Most existing common tools in low-level astronomical data-analysis (for example, SExtractor208) merge the two processes of detection and measurement (catalog production) in one program. However, in light of Gnuastro’s modularized approach (modeled on the Unix system) detection is separated from measurements and catalog production. This modularity is therefore new to many experienced astronomers and deserves a short review here. Further discussion on the benefits of this methodology can be seen in Akhlaghi 2016.
As discussed in the introduction of MakeCatalog, detection (identifying which pixels to do measurements on) can be done with different programs. Their outputs (a labeled dataset) can be directly fed into MakeCatalog to do the measurements and write the result as a catalog/table. Beyond that, Gnuastro’s modular approach has many benefits that will become clear as you get more experienced in astronomical data analysis and want to be more creative in using your valuable data for the exciting scientific project you are working on. In short the reasons for this modularity can be classified as below:
Here is an example of doing both: suppose you have images in various broad band filters at various resolutions and orientations. The image of one color will thus not lie exactly on another or even be in the same scale. However, it is imperative that the same pixels be used in measuring the colors of galaxies.
To solve the problem, NoiseChisel can be run on the reference image to generate the labeled detection image. Afterwards, the labeled image can be warped into the grid of the other color (using Warp). MakeCatalog will then generate the same catalog for both colors (with the different labeled images). It is currently customary to warp the images to the same pixel grid, however, modification of the scientific dataset is very harmful for the data and creates correlated noise. It is much more accurate to do the transformations on the labeled image.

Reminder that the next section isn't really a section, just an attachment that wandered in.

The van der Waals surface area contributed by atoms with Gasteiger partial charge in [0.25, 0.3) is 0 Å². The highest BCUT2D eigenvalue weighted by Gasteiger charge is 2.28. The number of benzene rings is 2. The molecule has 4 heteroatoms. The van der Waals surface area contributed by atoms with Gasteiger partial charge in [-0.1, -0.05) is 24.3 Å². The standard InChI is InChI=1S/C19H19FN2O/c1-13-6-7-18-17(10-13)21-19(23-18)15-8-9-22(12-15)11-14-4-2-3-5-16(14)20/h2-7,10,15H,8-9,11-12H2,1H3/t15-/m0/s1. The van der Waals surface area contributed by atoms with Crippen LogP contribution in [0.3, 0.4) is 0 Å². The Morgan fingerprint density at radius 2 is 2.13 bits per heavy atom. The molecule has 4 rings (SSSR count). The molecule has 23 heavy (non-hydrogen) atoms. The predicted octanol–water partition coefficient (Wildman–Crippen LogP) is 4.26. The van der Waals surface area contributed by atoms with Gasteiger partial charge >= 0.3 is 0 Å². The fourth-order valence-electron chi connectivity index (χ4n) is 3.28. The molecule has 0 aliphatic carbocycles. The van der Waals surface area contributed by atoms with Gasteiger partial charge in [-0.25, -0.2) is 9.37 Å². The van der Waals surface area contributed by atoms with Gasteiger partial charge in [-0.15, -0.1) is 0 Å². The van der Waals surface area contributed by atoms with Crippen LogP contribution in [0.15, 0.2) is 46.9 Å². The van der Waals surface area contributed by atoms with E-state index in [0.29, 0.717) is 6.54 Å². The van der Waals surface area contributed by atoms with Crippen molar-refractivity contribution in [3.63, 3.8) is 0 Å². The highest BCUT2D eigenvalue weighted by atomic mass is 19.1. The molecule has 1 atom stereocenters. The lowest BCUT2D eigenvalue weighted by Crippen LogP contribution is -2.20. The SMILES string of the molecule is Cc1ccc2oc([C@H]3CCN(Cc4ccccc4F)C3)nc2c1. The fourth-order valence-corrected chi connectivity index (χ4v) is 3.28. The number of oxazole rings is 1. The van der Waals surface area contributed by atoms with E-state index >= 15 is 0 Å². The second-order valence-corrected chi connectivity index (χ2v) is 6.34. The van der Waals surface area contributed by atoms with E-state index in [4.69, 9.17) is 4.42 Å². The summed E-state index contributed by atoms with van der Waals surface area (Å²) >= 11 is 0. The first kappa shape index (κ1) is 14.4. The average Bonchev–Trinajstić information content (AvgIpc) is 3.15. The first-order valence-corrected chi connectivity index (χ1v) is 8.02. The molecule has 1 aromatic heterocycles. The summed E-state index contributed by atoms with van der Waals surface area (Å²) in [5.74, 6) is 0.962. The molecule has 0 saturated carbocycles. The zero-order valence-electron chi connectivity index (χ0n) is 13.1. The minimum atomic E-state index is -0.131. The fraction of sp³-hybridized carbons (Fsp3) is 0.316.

As an example, if the parameter you want to measure over one profile is not provided by the developers of MakeCatalog. You can simply open this tiny little program and add your desired calculation easily. This process is discussed in Adding new columns to MakeCatalog. However, if making a catalog was part of NoiseChisel for example, adding a new column/measurement would require a lot of energy to understand all the steps and internal structures of that huge program. It might even be so intertwined with its processing, that adding new columns might cause problems/bugs in its primary job (detection).